Clothesline legislation is not the only community association issue in the news these days. A look around New England and the US finds action on a variety of community association legal concerns.
Colorado Clothesline Law
The Colorado legislation approved by both the House and Senate this spring and expected to be signed by Governor Bill Ritter is more than a “right to dry” law: It extends an existing prohibition against covenants and deed restrictions that limit the use of solar energy devices to include other energy efficiency measures, such as wind-electric generators, shade structures, shutters, attic fans, evaporative coolers, energy-efficient outdoor lighting devices, and retractable clotheslines. The governor’s approval is anticipated; his wife recently installed a clothesline on a balcony of the governor’s mansion. The Colorado legislation, it should be noted, applies only to property owned by the resident, and not to “limited common elements” of the community.
Rhode Island Foreclosure Legislation
In Rhode Island, the Community Associations Institute’s Rhode Island Legislative Action Committee (RILAC), with the assistance of Representative Patricia Serpa (D-27) of Warwick, has sponsored House Bill 75 and a companion Senate Bill 2816, sponsored by Senator John J. Tassoni Jr. (D-22) of Smithfield and North Smithfield, to protect community associations affected by foreclosure of units.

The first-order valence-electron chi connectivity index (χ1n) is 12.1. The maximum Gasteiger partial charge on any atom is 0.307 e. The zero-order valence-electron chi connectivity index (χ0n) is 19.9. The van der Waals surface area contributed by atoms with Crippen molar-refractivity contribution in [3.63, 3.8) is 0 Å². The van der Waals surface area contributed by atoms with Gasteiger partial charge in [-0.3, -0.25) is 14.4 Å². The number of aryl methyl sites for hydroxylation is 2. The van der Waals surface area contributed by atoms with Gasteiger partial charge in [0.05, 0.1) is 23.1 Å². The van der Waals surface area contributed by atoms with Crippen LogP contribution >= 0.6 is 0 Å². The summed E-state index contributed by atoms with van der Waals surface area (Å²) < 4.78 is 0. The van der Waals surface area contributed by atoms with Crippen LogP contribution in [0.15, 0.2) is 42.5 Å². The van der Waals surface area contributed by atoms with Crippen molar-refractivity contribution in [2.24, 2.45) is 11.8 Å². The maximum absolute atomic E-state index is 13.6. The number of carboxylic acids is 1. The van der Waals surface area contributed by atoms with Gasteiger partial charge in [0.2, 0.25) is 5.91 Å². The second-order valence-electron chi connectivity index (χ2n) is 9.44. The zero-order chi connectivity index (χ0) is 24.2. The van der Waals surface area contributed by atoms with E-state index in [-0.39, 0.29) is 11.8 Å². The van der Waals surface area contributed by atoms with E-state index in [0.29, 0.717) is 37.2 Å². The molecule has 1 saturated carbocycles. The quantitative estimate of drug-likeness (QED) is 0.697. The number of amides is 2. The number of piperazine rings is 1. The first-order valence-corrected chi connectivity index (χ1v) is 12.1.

The legislation would allow a condo association to be reimbursed for the reasonable costs of foreclosing —not to exceed $7,500—upon the sale of a foreclosed condo. Under current law, despite a condo association’s statutory priority lien, the title from a foreclosure sale is still subject to the lien of the first mortgage. When a foreclosure sale does not produce any interested bidders, the condo association is left as the only bidder, without the ability to recover any unpaid fees.
Connecticut AG Wants Condo Commission
Richard Blumenthal, Connecticut’s attorney general, has asked the state legislature to create a commission to oversee condominium associations, and to create stricter standards for association managers.